Hire Help to Handle Hefty Medical Bills
When a sudden medical crisis occurs, health insurance claim specialists can assist with resolving bill payment issues.
When you or a family member experience a medical crisis, it can be hard enough to focus on getting the best care. The last thing you want to deal with is an overwhelming pile of medical bills.
Health insurance claims specialists can help. They serve as experts, advocates and detectives—knowing how to deal with the mysterious and complex insurance system, translate the jargon and codes, understand when you need to pay a bill and when to wait, and how to fix errors and build a case for an appeal.
“It’s not a process you get good at because hopefully you don’t go through it very much,” says Kathleen Hogue, president of Mediform Inc., in Twinsburg, Ohio, who has been a medical claims specialist for 37 years. Her job has changed a lot during that time, especially now that more people have high-deductible health insurance policies, complex out-of-pocket cost rules and narrow provider networks.
Claims specialists tend to charge $75 to $95 per hour, and they’ll generally give you a free consultation with a cost estimate and some basic advice. You can find claims specialists through the Alliance of Claims Assistance Professionals. Some prefer to work locally; others have clients throughout the U.S.
If you suspect there is an error in a medical bill, it helps to contact a claims specialist before making arrangements to pay. “You don’t want to negotiate 50% off something you didn’t owe to start with,” says Pat Palmer, a medical claims specialist in Roanoke, Va. “You want to contact someone with experience to do a thorough investigation into those charges.”
Contacting a claims specialist soon after discovering a problem can help avoid hours of frustration and missed deadlines (specifics vary by plan, but you generally have 180 days to file an appeal). “Many times people try to resolve it on their own, and they make a million phone calls and fight with the insurance company,” says Denise Sikora, president of DL Health Claim Solutions, which has offices in Monroe Township, N.J., and The Villages, Fla. “By the time they get to me, these claims are often more than a year old, and sometimes two and three years old,” says Sikora.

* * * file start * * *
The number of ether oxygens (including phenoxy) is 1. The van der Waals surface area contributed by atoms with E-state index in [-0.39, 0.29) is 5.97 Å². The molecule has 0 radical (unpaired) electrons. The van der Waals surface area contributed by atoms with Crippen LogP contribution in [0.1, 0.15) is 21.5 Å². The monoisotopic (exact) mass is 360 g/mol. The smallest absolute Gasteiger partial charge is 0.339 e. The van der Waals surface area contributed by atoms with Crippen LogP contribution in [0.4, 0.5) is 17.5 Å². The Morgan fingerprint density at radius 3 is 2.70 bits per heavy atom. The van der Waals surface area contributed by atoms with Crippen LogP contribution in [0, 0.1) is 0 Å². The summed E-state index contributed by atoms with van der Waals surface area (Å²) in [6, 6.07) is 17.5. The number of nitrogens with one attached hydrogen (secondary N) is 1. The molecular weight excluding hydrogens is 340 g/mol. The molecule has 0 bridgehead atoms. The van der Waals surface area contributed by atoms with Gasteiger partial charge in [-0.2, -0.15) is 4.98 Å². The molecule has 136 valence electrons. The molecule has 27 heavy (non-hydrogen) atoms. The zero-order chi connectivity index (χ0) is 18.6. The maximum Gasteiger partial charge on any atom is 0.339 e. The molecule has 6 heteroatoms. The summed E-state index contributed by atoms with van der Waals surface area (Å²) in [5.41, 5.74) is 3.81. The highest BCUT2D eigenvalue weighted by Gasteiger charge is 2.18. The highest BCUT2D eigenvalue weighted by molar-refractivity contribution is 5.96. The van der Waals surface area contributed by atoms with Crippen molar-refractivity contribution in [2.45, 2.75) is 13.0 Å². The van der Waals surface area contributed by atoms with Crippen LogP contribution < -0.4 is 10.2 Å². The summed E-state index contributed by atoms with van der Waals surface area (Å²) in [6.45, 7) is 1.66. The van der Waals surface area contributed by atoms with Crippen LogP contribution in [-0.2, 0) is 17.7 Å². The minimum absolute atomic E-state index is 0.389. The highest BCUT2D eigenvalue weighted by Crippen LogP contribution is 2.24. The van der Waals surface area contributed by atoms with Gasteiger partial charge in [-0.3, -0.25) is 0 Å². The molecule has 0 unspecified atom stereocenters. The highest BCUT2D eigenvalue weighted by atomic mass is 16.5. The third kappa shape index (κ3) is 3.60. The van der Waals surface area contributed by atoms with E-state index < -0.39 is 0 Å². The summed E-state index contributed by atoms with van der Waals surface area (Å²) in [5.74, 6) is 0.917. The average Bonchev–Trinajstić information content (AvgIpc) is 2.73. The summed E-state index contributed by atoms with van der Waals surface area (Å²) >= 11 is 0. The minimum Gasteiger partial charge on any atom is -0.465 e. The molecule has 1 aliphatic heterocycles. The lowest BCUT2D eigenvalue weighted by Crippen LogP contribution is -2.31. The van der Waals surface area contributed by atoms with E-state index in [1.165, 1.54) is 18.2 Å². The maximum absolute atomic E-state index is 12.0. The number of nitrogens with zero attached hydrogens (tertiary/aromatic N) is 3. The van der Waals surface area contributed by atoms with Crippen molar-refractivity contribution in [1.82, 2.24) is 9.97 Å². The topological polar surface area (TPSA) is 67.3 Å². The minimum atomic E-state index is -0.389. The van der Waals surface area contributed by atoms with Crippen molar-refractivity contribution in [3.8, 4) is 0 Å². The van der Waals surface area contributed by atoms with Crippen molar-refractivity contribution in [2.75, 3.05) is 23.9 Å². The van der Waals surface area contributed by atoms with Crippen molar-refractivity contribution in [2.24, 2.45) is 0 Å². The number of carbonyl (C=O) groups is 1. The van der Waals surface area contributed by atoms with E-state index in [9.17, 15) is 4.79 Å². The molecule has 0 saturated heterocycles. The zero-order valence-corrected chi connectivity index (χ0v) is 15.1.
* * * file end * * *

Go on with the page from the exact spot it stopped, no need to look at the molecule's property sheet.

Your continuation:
The claims specialist may be able to spot an error to get a claim paid quickly without filing an appeal. Pat Shea, a specialist in Green Bay, Wis., says about 80% of the denials he deals with are reversed once he resubmits the claim with extra information or coding mistakes fixed. Only about 20% go to a formal appeal.
Strategies to Trim Bills
Shea first studies the denial letter. “You look at the reason for the denial, and that’s what gives you the way forward,” he says. If payment was denied because the procedure was cosmetic, such as removal of a skin lesion, he asks the doctor to provide evidence that the procedure was medically necessary, for example. If the diagnosis or treatment was miscoded, Shea fixes it and resubmits the claim. He tries to deal with insurers through e-mail, so he has a paper trail. (His website at www.medicalclaimshelp.org offers more strategies.)
Shea can also help people avoid claims trouble ahead of time. Anne Richardson of Alexandria, Va., contacted Shea when she was helping her adult daughter get coverage for cochlear implant surgery. Her daughter works in Atlanta, but the surgeons recommended for her complex case were in Chicago. Before scheduling surgery, Richardson contacted Shea to find out if there was anything he could do to get coverage at the distant hospital. Shea found that her daughter’s plan has a reciprocal arrangement with certain out-of-state hospitals in the Midwest. He made sure that her surgeons, radiologists, anesthesiologists and followup therapy providers would all bill at in-network rates.
Richardson says the full price for the surgery and therapy would have been about $90,000, but with in-network coverage they paid just $6,000 (plus $225 for Shea’s help). “If you are facing a complicated surgery, get someone to check on the coverage ahead of time,” says Richardson.